Like us, you may have been reading about the issues and subsequent legal exchanges around the demise of Patisserie Valerie. The popular chain collapsed in 2019 following the emergence of a major accounting scandal. The Directors of the company are now suing the Auditors for negligence and for failing to spot an alleged manipulation of its books. This has now resulted in the board “being unaware that the group has insufficient funds to continue to trade”.
We can’t guess which way the case will go, but it may prove to be another example of how things can go catastrophically wrong if the directors don’t follow the rules. If it can happen to a large chain, it could happen to anyone.
The bottom line
The bottom line is that the ultimate responsibility for the success or failure of any business lies with its Directors. In businesses, directors have certain fiduciary duties which are part of the Companies Act 2006 and are therefore statutory.
The Companies Act 2006 details the legal responsibilities you carry when becoming a director as follows:
To act within powers in accordance with the company’s constitution and to use those powers only for the purposes for which they were conferred.
As a director, it is important to be familiar with the articles of association for your business. These articles are likely to restrict your individual decision-making powers.
To promote the success of the company for the benefits of its members.
You should act in good faith to promote success for the company and its shareholders. You need to consider the outcomes of your decisions for everybody involved in the business. It is also important to consider the impact your decisions will have on the environment, the reputation of your company and your business’ success.
All decisions should be made within the best interests of the company, not to benefit any individuals. However, be broad-minded when evaluating those interests, keeping in mind other stakeholders. The financial aspect is not the only perspective to consider.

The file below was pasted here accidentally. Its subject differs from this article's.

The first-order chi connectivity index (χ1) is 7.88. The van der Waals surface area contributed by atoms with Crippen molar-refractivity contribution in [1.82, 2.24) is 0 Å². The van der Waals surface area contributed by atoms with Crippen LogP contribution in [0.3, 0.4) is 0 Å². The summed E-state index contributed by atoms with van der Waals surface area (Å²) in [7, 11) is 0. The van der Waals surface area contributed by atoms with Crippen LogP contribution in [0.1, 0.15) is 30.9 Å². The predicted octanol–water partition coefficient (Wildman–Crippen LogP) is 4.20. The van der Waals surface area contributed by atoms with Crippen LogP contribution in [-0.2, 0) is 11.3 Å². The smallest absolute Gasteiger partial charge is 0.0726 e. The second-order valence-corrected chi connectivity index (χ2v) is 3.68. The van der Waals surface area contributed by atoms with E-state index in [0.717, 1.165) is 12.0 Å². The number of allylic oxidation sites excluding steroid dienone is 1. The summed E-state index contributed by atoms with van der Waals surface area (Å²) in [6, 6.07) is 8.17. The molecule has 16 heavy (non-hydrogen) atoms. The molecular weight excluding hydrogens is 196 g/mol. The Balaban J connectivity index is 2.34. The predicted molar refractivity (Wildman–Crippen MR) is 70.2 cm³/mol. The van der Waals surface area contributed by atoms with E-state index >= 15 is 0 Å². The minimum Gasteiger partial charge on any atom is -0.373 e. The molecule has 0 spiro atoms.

To exercise independent judgment.
As a director, you are legally obliged to exercise judgment independently and be prepared to question the decisions of others. If the existing board make decisions, it is important to question why that’s the best thing for the company. But if you have a different approach in mind, you should voice it.
To exercise reasonable care, skill and diligence.
In your position as director, you are expected to make decisions based on diligence, knowledge, skill and experience. If you have specific professional training, you will be held to a higher level of accountability than less-qualified members of the board.
To avoid conflicts of interest.
A conflict of interest could arise if you have a close, personal interest in the business of competitors or other third parties. Alternatively, if you are responsible for a decision regarding an employee or potential employee with whom you have a close relationship, this would also constitute a conflict of interest. If you find that you have a conflict of interest, you must declare this to the board. However, it is important to ensure that your non-financial interests do not take precedence over your duties as a director.
Not to accept benefits from third parties.
You must not accept benefits with the expectation of you doing, or not doing, something within your power to influence a decision.
To declare an interest in a proposed transaction or arrangement.
If you have an interest in a deal or transaction, you must make it known. If a close friend or family member will benefit from you doing business with a specific supplier, you must declare this to your board members.
By following these simple legal requirements your business is much less likely to suffer the fate of Patisserie Valerie.
How Ampios Can Help
If you have any concerns about how your board currently operates or are uncertain about how to make your board even more effective, get in touch to discuss how we can help you.